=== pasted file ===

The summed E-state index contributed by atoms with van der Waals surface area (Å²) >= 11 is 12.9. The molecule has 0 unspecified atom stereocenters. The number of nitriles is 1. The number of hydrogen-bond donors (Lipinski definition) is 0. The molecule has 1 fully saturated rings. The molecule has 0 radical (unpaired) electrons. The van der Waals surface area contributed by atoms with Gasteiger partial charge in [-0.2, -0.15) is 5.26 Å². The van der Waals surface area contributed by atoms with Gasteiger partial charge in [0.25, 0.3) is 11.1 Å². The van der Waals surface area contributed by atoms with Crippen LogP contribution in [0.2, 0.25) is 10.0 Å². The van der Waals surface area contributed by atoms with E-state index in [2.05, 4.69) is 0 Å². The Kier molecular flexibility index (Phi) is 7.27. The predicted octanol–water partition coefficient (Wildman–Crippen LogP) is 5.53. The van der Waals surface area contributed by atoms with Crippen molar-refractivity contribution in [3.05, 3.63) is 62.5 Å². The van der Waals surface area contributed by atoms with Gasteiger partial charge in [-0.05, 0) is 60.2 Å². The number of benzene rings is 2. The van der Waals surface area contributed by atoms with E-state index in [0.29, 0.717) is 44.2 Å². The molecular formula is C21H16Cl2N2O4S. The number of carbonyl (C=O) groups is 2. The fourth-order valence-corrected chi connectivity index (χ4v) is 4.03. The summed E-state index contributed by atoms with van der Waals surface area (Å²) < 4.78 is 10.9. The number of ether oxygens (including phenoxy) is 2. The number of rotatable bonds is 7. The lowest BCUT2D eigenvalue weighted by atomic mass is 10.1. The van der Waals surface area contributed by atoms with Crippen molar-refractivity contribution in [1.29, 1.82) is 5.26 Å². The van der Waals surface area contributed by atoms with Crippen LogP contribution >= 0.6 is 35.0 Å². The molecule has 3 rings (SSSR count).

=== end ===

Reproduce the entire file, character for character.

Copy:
The summed E-state index contributed by atoms with van der Waals surface area (Å²) >= 11 is 12.9. The molecule has 0 unspecified atom stereocenters. The number of nitriles is 1. The number of hydrogen-bond donors (Lipinski definition) is 0. The molecule has 1 fully saturated rings. The molecule has 0 radical (unpaired) electrons. The van der Waals surface area contributed by atoms with Gasteiger partial charge in [-0.2, -0.15) is 5.26 Å². The van der Waals surface area contributed by atoms with Gasteiger partial charge in [0.25, 0.3) is 11.1 Å². The van der Waals surface area contributed by atoms with Crippen LogP contribution in [0.2, 0.25) is 10.0 Å². The van der Waals surface area contributed by atoms with E-state index in [2.05, 4.69) is 0 Å². The Kier molecular flexibility index (Phi) is 7.27. The predicted octanol–water partition coefficient (Wildman–Crippen LogP) is 5.53. The van der Waals surface area contributed by atoms with Crippen molar-refractivity contribution in [3.05, 3.63) is 62.5 Å². The van der Waals surface area contributed by atoms with Gasteiger partial charge in [-0.05, 0) is 60.2 Å². The number of benzene rings is 2. The van der Waals surface area contributed by atoms with E-state index in [0.29, 0.717) is 44.2 Å². The molecular formula is C21H16Cl2N2O4S. The number of carbonyl (C=O) groups is 2. The fourth-order valence-corrected chi connectivity index (χ4v) is 4.03. The summed E-state index contributed by atoms with van der Waals surface area (Å²) < 4.78 is 10.9. The number of ether oxygens (including phenoxy) is 2. The number of rotatable bonds is 7. The lowest BCUT2D eigenvalue weighted by atomic mass is 10.1. The van der Waals surface area contributed by atoms with Crippen molar-refractivity contribution in [1.29, 1.82) is 5.26 Å². The van der Waals surface area contributed by atoms with Crippen LogP contribution >= 0.6 is 35.0 Å². The molecule has 3 rings (SSSR count).